The Radium Girls by Kate Moore

The Radium Girls

The incredible true story of the women who fought America's Undark danger.The Curies' newly discovered element of radium makes gleaming headlines across the nation as the fresh face of beauty, and wonder drug of the medical community. From body lotion to tonic water, the popular new element shines bright in the otherwise dark years of the First World War. Meanwhile, hundreds of girls toil amidst the glowing dust of the radium-dial factories. The ...

Details The Radium Girls

TitleThe Radium Girls
Release DateMay 2nd, 2017
GenreNonfiction, History, Science, Biography, Historical

Reviews The Radium Girls

  • Chelsea Humphrey
    Congratulations-winner of Best Historical & Biography 2017!I'm going to try and not cry while writing this review. I actually read this one back at the beginning of October, but I was too emotional to write a review straight away and have avoided it since. Sometimes I have trouble with emotions; for many years I avoided some of the richest books with the highest quality stories because I simply was terrified of having to process the heavy feeling...
  • Cheri
    !! NOW AVAILABLE !!4.5 Stars rounded upI wanted to showcase their shining spirits in a book that would tell their story – not just the story of the famous professionals who had helped them.I aimed to chart their journey: from the joy of their first lucrative paycheck, through the first aching tooth, to the courage each girl had to find inside herself in order to fight back against the employer who had poisoned her. I wanted to walk their routes...
  • Pouting Always
    I saw a lot of positive reviews for this one so I really wanted to read it and I'm glad I did. During the beginning of the twentieth century radioactive elements were newly discovered and many were excited about the possible curative uses for them. One of the elements radium was used to paint watch dials as well as in many beauty and health products marketed to the masses. When World War I broke out the production of radium painted clocks rose an...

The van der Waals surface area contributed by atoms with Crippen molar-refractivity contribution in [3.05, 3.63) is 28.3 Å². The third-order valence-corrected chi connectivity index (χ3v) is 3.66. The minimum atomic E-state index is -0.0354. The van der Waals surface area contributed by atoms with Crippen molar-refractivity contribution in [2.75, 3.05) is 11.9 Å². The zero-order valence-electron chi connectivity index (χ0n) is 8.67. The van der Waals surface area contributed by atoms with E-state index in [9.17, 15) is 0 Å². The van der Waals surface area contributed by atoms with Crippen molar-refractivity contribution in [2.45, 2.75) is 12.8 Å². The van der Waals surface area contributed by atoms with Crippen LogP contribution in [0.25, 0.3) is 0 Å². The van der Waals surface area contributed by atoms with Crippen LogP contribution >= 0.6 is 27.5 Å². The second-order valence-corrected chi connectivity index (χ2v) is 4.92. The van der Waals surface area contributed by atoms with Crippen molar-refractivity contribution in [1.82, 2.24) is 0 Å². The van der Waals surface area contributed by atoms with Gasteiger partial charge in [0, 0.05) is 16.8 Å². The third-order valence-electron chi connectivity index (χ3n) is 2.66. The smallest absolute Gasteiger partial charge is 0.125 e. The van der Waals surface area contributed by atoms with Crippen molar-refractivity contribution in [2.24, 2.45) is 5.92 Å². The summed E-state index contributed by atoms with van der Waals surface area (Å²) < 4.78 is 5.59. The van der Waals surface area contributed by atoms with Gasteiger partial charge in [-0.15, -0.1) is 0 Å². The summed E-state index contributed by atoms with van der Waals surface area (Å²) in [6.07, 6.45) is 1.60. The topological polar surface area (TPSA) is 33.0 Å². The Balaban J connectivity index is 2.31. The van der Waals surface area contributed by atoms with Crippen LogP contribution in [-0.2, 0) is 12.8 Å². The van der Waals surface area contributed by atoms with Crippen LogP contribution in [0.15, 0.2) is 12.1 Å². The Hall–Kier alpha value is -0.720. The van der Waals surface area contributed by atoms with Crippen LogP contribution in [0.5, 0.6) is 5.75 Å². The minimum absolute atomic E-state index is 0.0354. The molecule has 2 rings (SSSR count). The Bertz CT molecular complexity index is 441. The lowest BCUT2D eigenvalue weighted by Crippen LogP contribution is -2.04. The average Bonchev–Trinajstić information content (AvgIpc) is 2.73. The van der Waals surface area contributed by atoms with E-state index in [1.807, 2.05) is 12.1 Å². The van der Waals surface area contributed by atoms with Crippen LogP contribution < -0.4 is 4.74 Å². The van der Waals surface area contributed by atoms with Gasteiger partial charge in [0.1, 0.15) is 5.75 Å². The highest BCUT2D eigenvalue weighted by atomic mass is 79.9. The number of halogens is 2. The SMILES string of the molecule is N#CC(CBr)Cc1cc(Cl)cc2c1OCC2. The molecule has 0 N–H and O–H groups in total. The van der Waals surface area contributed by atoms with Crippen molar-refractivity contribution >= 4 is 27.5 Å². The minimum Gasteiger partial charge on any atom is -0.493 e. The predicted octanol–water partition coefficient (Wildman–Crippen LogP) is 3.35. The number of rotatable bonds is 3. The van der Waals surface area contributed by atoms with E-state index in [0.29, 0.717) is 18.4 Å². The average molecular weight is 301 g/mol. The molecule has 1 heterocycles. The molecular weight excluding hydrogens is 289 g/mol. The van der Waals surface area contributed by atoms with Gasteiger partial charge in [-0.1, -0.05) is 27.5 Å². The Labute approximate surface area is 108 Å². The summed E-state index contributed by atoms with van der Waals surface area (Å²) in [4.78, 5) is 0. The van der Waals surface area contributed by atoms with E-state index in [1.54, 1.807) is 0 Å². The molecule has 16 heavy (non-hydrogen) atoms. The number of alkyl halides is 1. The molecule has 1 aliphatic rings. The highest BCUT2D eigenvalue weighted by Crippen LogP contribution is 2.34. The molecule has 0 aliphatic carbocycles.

• Carol
    Whew! What a gut-wrenching read...and fight...for truth and justice!We start with a short eerie prologue from 1901, and soon see the chilling....never to be forgotten phrase: Lip...Dip...Paint - - - Such frightening words!THE RADIUM GIRLS is a truly shocking non-fiction read about women in the 1920's who were hired to paint watch dials with a luminous and deadly substance. Young, naive and conscientious, the shining girls kept lip-dipping and pai...
  • Diane S ☔
    What seemed like a fun, good paying job, especially for the times turns into an epic nightmare of pain and suffering for the girls who worked with radium, hand painting dials. My eldest granddaughter lived in Ottawa for a time and it is a town that is quaint, charming and has a great state park, Starved Rock, that we have gone to for years. I never knew about this factory nor anything about the history of these poor girls before this book. The au...
  • Lou
    I found this book very different from anything I've ever read previously. It evoked such emotion with the details it revealed throughout and was both highly readable and thrilling. These women deserve to be recognised for the huge sacrifices they made, all they asked was the same as most of us do now - a steady job with money coming in, yet, what they got turned into something else entirely. Kate Moore did exactly what she set out to do by writin...
  • Evelina | AvalinahsBooks
    Update!!! Interview with the author can now be found here: were called The Girls With Radioactive Bones. There were newspaper headlines such as ' Living Dead' Win In Court' about them.And all that – almost a hundred years ago. I'm going to tell you a very painful, sad, but strong story of fighting for your rights, for justice, for your honor even. So let's start.If there was ever a time that I w...
  • Brenda
    Kate Moore’s well-researched true story tells us of the lives of the “shining girls” condersided the luckiest girls alive to have found the most coveted jobs using the “wonder” substance radium to paint dials. We learn of their feelings of joy, excitement, and independence at having such glamorous jobs, to them becoming ill and their bodies starting to deteriorate and then some to their deaths. To others realizing their jobs are causing...
  • Erin
    All the stars for this well researched nonfiction that is just infused with emotion. Kate Moore writes in such a manner that I quickly became immersed in the stories of the American women in the 1920's and 1930's that were exposed to radium poisoning. What these women and their families went through to have the truth heard in the courts and in the country! I felt so furious at the company that refused for so long to admit their wrongdoing. Imagin...